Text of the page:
The Poker Floorman

A Floorman's perspective of the poker world

Poker Betting Lines

Poker Betting Lines:  What do they mean?

More and more poker tables these days have a “betting line” (aka: racetrack, betting circle, action line or courtesy line) drawn on them.  It’s an oval drawn on the felt maybe 8-12 inches in from the rail or outer edge of the table.  It’s important for new poker players to realize what these betting lines mean since they can mean very different things in different poker rooms.

A typical “betting line”

In some poker rooms the betting line is a definite boundary that will have concrete consequences if chips or cards cross the line.  In these rooms, if you place chips or even hold chips out in the air beyond the betting line, every chip that crosses that line is committed to the pot.  Similarly, if your cards cross that line they are considered dead and your hand is gone.  There is no room for error here.  If you accidentally toss your cards beyond the line for any reason, you cannot get them back and your hand is dead.

In other poker rooms the line is merely a “courtesy line” where chips and folded cards are to be placed beyond the line so that dealers can reach them.  The line does not kill a hand or commit chips to the pot.  For example, a player could bring out a stack of 20 chips beyond the line and cut off 5 chips to make a bet, then bring the rest of his chips back.  Obviously this is very different from the “concrete” betting line where all 20 chips would be committed to the pot.  Also, if a player mistakenly thinks that all other players have folded and he tosses his cards forward, he can get those cards back if they aren’t buried in the muck first.  Again, this is very different from the “concrete” betting line where those cards would be considered dead.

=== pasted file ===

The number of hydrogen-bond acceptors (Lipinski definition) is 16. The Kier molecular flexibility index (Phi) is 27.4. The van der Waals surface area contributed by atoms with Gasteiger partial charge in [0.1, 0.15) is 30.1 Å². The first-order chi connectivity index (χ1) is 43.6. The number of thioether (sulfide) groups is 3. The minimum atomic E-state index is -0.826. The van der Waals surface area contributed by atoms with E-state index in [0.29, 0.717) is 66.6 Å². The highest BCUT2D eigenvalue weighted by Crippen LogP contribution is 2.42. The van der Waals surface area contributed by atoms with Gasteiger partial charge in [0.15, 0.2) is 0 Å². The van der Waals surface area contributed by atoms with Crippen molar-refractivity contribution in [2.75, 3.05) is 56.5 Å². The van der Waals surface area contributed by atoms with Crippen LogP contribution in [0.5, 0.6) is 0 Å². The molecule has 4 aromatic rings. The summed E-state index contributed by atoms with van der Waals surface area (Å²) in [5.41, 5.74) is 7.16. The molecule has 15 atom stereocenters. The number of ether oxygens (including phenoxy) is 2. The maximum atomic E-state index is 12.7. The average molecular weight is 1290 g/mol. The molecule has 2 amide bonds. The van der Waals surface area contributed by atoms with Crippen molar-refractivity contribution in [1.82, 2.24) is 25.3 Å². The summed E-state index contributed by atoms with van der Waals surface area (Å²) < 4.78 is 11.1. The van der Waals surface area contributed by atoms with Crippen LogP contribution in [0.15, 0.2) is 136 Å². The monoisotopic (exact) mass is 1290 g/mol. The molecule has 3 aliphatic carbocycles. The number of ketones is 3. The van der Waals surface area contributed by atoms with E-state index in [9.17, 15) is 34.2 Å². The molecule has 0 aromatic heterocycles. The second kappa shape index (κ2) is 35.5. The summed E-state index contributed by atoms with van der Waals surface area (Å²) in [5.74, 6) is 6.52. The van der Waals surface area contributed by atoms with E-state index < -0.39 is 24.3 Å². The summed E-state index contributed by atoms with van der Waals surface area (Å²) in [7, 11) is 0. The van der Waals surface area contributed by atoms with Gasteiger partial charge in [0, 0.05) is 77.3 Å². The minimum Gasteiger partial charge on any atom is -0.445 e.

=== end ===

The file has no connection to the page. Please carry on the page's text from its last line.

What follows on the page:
So the moral of the story here is that new poker players or even experienced players playing in an unfamiliar poker room should ask the Floor Supervisor what the betting lines mean in that room to protect himself before sitting down in a game.

What about poker rooms that have no betting line drawn on the table at all.  How do you know when a bet has been made, a hand folded, etc.?

In many of these rooms the area beyond your hole cards is considered the “betting area” and any chips that go beyond your hole cards are in the pot, just as if they were brought out past an actual “betting  line” drawn on the table.  In other poker rooms, simply a “forward motion” with chips in your hand is considered a bet and is a judgment call.  The same goes for hole cards that are discarded.  Tossing them in a forward motion toward the dealer or the muck pile may be considered a fold.

It’s important to know the specific house rules of the poker room that you are playing in.  Don’t feel intimidated about asking questions about these things when you are in an unfamiliar poker room.  A good Poker Floorman will welcome these questions and be glad to answer them.  It’s better for him and you if he educates you about their specific house rules before you sit down to play than having to render a decision later that may not go your way because you didn’t know the house rule.

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February 20, 2011 - Posted by | For Beginner Poker Players, Going from Online to B&M Poker, Poker Rules | , , , , , , , , , , , , ,

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